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'I Do Not Feel Safe Here': Funerals Begin For Massacre Victims Gunned Down In Mexico

Nine people, including six children were gunned down as they were traveling from the tiny religious community of La Mora in Sonora, Mexico.

By Jill Sederstrom
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Victims of the brutal Mexico massacre were laid to rest together Thursday — just as they had died — in handmade pine coffins as the first of a series of funerals began to remember the victims.

Hundreds traveled to the small community of La Mora in Sonora to honor the lives of the nine victims, including six children, who were gunned down Monday in a hail of bullets as they traveled in a convoy of SUVs away from the hamlet of La Mora, where Mormon fundamentalist descendants of the victims had once found solace.

“I find it hard to forgive,” said David Langford, the grieving husband of 43-year old Dawna Langford, who was shot to death along with two of the couple’s sons, according to The Associated Press. “I am usually a very forgiving guy, but this kind of atrocity has no place in a civilized community.”

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Dawna Langford, her 11-year-old son, Trevor, and her 2-year-old son, Rogan, were the first of the nine victims to be laid to rest Thursday morning in a somber ceremony at the family’s home, The Arizona Republic reports.

Memorial services for mom Rhonita Miller and her children and Christina Johnson were held later Thursday and Friday.

On Thursday morning, chairs lined the family’s front yard as three handmade caskets were brought out and a series of moving eulogies began.

“I’ve never experienced this kind of pain in my life,” Dawna’s brother Justin Ray said through tears according to The Washington Post.

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Relatives described Dawna — who grew up in the nearby Mormon community of LeBaron — as a devoted mother, who had loved her coffee and had been close with her large family that included 49 brothers and sisters.

All of the victims who had been killed were dual citizens in the United States and Mexico.

“I’m never going to be able to talk to her again,” her mother, Karen Wooley, said through tears, according to Arizona station KTVK. “She was a good mother, and I used to talk to her on the phone as we drank coffee in the mornings.”

In her final moments, her husband, David, said she had tried to save her children.

“When the bastards are firing on my children, she told them to get down to the floor,” he said, according to The Arizona Republic. “And if you look back at the car, every one of them would’ve been dead if she didn’t tell them to act so quickly. Meanwhile, she risked her life and took a bullet to the head.”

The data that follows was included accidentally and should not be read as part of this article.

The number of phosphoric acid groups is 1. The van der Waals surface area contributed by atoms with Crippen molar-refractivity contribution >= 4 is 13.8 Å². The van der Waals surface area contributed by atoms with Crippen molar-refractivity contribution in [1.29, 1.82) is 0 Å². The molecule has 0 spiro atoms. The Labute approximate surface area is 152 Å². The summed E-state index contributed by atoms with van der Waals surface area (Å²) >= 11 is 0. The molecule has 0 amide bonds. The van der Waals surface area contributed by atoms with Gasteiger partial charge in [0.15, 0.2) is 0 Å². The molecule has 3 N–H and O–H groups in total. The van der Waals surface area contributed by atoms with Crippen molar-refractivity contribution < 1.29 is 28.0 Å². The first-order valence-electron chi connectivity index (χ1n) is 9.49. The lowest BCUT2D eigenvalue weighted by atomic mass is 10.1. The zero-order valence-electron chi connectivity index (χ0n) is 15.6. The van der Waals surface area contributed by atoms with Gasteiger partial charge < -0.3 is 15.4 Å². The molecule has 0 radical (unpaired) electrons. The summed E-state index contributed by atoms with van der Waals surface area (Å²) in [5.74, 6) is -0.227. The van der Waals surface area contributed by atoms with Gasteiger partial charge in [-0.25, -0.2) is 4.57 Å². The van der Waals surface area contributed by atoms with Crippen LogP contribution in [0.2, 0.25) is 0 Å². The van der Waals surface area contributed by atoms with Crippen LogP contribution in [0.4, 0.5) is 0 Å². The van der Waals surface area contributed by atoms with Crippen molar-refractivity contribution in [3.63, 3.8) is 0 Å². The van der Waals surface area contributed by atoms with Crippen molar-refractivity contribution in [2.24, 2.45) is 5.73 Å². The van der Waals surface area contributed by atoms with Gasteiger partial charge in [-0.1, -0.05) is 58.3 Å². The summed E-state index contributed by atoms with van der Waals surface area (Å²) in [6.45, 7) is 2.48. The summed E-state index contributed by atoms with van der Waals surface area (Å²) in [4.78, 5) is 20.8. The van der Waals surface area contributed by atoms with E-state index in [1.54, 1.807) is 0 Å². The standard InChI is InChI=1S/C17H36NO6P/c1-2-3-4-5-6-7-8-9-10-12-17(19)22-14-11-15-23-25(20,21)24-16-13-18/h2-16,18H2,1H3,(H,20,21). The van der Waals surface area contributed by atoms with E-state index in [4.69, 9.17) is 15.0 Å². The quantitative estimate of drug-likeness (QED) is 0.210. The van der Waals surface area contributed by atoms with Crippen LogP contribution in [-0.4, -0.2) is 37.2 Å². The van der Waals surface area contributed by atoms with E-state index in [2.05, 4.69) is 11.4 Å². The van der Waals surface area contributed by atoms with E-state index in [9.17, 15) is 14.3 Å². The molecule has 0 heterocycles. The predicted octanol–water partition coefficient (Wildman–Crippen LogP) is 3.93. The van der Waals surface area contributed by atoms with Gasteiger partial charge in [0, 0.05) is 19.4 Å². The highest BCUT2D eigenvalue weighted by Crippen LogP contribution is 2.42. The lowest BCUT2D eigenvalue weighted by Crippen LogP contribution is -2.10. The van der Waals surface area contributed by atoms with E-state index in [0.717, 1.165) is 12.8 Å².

Seven of the nine children who had been in the car at the time survived the ambush and would hide in nearby bushes for hours before they were rescued. Three remain hospitalized with gunshot wounds — including 4-month-old, Brixton, who had been shot in the chest.

Bryce Langford, the second oldest of Dawna’s 13 children, had not been in the vehicle that fateful day and was more than a thousand miles away in North Dakota. When he received news there had been an ambush he jumped into his car and began to make the long trek to La Mora, praying along the way for God to protect his family.

“God didn’t answer my prayers that day. He took my mother and my two little brothers,” he said, according to The Arizona Republic, before adding that he would always be grateful seven of his other siblings survived.

After the service, the three coffins were placed into the beds of pickup trucks and taken to a large nearby grave that had been dug to bury the family members together.

Later that afternoon, mourners remembered the life of Rhonita Miller and her four children, whose bodies were incinerated after their car caught on fire when it’s believed one of the bullets struck the gas tank.

Mourners remembered Miller as an “innocent spirit” with a “beautiful heart,” according to the Associated Press.

Her father-in-law, Kenneth Miller Sr., described her as “always bubbly,” The Arizona Republic reports.

Miller died along with her 12-year-old son, Howard Jr., who was remembered for his love of basketball, her 10-year-old daughter, Krystal, who had been “the apple of her daddy’s eye,” and her 8-month-old twins, Titus and Tiana.

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The family planned to take the bodies to the nearby Colonia Le Baron to bury the family.

The final funeral for Christina Johnson, 32, will be held Friday at the Colonia LeBaron in Chihuahua, The Arizona Republic reports.

Mexican authorities have pledged to find justice for the families who are still grappling with the horrific deaths.

“After such a loss like this one, I think the best support I can provide is that we bring them justice, working jointly with all levels of government, of course, given the brutality and cowardice of this crime,” said Sonora Gov. Claudia Pavlovich, who made a brief appearance at the Langford funeral said according to the paper. 

In the aftermath of the deaths, many are left wondering what will happen to the families who had made a home against the mountains in La Mora and the nearby Colonia Le Baron. The communities had been a refuge for its residents, who consider themselves Mormon but are not associated with The Church Of Jesus Christ of Latter-day Saints.

The areas are remote and often left unprotected by law enforcement as drug cartels in the area continue to gain power.

“I do not feel safe here, and I won’t, because the truth is we aren’t safe here as a community,” David Langford said during the emotional funeral for his wife, according to the AP.

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